Jennie (name changed to remain anonymous) was a client of mine who’s main goal in the gym was to make her butt look better. She tried a lot of different things on her own, but nothing really worked for her. Jennie felt like it was the front of her legs that were getting bigger if anything. Not good.
Squats aggravated an old injury of Jennie’s from a car accident, and deadlifts obviously weren’t getting the job done by themselves. Jennie needed something else to add to her exercise regime, something that would work. The Bulgarian Split Squat, also know as the Rear Foot Elevated Split Squat (RFESS)
Table Of Contents
- Step One: The Split Squat
- The Two Most Common Split Squat Mistakes
- What to do if you’re making these mistakes
- How To Do Bulgarian Split Squats
- What to do next
When it comes to getting a set of nice legs and a bigger butt, the RFESS is one of the best exercises you can use. In this guide, you’ll learn how to do them safely and effectively if you don’t know how to do them now.
The RFESS is a single leg squat variation where your back foot is elevated on a bench or platform. It also puts your glutes through a massive range of motion while requiring you to stabilize one leg at a time. Since Jenn had back pain when she did regular squats, this was a great way for her to work her glutes without hurting her back. The RFESS put less stress on her back since it favors the hips more.
If you don’t have any back issues, the RFESS is a great exercise to use in conjunction with the rest of your exercises to build your butt.
Step One: The Split Squat
Learning how to do the SS first will teach you how to create tension in your glutes during the movement. You’ll also gain a sense of comfort in your knees, hips, back and ankles during this movement.
Since the SS is in a staggered stance, this exercise require strong hip stability to keep you in control through the exercise. You don’t want to be wobbly or shaky. If you do feel wobbly or shaky, try working on these from the bottom up.
Start in a kneeling position on the ground, and stand up from there. For every exercise, how you setup guides you through the rest of the movement. If you start on the ground here, you’ll start in a more stable position and it should be more comfortable. When you get better you can start from the top.
Here’s how the exercise looks so you can see how to do it properly:
If you’re confident with the SS and feel stable, you can jump right into the RFESS. If you think you need a little more time, try holding some weight while doing normal SS on the ground.
There are three different ways you can add weight to SS:
Goblet Split Squats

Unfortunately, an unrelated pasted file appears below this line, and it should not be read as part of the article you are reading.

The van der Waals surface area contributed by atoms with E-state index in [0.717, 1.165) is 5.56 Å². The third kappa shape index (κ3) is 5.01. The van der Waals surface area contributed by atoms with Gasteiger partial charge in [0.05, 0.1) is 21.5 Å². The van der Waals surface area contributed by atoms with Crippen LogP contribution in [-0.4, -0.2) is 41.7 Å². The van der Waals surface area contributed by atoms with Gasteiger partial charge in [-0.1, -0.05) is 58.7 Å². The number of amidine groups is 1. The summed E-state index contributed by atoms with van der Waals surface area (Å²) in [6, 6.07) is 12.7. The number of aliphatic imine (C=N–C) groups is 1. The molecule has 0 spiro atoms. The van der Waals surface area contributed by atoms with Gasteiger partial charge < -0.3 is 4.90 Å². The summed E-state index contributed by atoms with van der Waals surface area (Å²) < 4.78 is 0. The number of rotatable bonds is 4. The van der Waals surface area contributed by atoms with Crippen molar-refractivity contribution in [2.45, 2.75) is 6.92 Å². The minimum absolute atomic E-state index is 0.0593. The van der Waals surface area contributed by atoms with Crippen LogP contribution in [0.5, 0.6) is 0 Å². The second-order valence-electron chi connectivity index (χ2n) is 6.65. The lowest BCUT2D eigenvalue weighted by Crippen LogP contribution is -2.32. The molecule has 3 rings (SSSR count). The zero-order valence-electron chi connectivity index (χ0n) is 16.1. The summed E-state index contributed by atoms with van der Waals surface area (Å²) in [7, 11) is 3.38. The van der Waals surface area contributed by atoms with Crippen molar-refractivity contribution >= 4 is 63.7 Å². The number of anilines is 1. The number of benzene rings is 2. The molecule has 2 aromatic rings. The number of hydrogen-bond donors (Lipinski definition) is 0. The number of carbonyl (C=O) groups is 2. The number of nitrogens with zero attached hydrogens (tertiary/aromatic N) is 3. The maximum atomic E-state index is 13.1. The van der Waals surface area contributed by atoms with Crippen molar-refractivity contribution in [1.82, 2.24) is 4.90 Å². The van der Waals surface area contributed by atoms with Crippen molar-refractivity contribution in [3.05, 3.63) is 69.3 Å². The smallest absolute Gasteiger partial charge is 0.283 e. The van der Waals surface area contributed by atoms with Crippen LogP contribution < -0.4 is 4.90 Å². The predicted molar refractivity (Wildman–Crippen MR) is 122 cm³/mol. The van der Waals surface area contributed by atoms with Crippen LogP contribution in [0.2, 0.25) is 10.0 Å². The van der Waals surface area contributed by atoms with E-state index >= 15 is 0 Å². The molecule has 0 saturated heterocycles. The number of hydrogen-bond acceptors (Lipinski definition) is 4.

Goblet split squats are one way you can start adding weight. The benefit here is the dumbbell is easy to hold, and doesn’t require much grip strength. Here’s a video demonstration:
One issue, though, is when you start using a heavier dumbbell, it’s hard to pick it up into starting position. When you get to that point, it’s much easier to grab two lighter dumbbells and hold them at your side like suitcases.
Suitcase Split Squats
The benefit here over the goblet SS is that it’s easier to get into starting position with heavier weights. It’s easier to hold two 30lb dumbbells as suitcases, instead of one 60lb dumbbell in goblet position. Here’s a video demonstration of the suitcase split squat:
The problem with the suitcase SS, is it’s extremely reliant on grip strength. After you get to a certain point, you may be better off switching to barbell SS. You’ll be able to hold more weight comfortably, and be able to progress further.
Barbell Split Squats
Barbell split squats are the last step before you get to the RFESS. I definitely recommend learning how to barbell squat before doing these. This way you can get comfortable holding the bar on your back.
If you’re not comfortable holding the bar on your back yet, no sweat! You can still progress with the other SS variations while you learn how to barbell squat.
Before you start working on the Barbell RFESS, practice the Barbell SS first. It requires a lot more stability than the other variations, and it’s harder to get into position. Here’s a video demonstration of the barbell SS:
The Two Most Common Split Squat Mistakes
1. You want to avoid having your knees stick out over your toes.
If you’re doing this exercise and your front knee is pushing forward, it shows you have poor awareness in your glutes and other hip/leg muscles in a staggered stance. Here’s how this looks:
With the SS, you’ll want to move straight up and down on an axis. Once you’re in position to start, pretend there’s a big metal pole going straight through the middle of your body, top to bottom; through your head and down to the floor. You don’t want to move off of this axis.